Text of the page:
Intel Corporation announced this week that the upcoming Universal Serial Bus (USB) 2.0 standard, which will be launched sometime in 2000, will be much faster than initially expected, exceeding the current version by some 30 to 40 times. USB 1.1, the current standard, runs at about 10 Mbs (Megabits per second), which is fairly slow, especially when you overload the bus with more than a few devices. The initial specification for USB 2.0 called for speeds of 120 to 240 Mbs, but Intel and other members of the USB 2.0 Promoter Group have bumped the speed to 360 to 480 Mbs.

USB is designed to replace external connectors on PCs, such as PS/2 ports, serial ports, and parallel ports, which bog down otherwise modern PC designs. The release of Windows 98, and the forthcoming release of Windows 2000, have spurned an industry of devices based on the current version of USB, such as low-end external storage, Web cameras, scanners, and the like. But USB is hampered by power consumption and signal strength problems, as more and more devices are daisy chained off of a USB port on the computer. The increased bandwidth in USB 2.0 will permit more devices as well as faster external storage devices to be added to modern PC systems.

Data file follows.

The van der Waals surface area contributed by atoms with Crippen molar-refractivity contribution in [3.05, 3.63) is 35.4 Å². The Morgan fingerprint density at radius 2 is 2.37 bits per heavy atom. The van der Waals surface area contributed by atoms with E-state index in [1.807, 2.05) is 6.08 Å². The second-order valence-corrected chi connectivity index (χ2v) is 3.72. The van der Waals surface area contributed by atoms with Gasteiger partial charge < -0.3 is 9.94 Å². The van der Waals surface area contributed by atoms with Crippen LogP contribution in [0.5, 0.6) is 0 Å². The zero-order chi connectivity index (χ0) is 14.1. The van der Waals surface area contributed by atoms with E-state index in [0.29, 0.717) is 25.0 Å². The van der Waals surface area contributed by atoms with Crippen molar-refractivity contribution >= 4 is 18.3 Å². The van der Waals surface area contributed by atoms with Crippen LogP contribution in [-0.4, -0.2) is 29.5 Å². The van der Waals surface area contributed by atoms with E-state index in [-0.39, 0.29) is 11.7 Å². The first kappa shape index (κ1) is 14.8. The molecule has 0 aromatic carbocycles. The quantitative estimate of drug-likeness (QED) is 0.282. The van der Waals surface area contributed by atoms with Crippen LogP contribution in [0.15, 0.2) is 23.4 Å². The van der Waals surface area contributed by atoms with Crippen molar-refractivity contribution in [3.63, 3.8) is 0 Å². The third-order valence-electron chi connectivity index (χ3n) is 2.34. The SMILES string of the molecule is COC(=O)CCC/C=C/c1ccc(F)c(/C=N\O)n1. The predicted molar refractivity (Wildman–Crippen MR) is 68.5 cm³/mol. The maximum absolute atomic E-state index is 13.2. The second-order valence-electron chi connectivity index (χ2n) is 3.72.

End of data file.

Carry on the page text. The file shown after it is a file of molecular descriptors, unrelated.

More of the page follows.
"This achievement on USB 2.0 will further build the great momentum of USB into even more demanding user applications, such as image creation and interactive gaming, and provide an effective upgrade path for today's USB peripherals," said Pat Gelsinger, vice president and general manager of the Desktop Products Group at Intel.

USB 2.0 will be fully backwards compatible with USB 1.1 devices. Systems that feature USB 2.0 ports are expected sometime in 2000.

For more information about USB, please visit the Universal Serial Bus Web site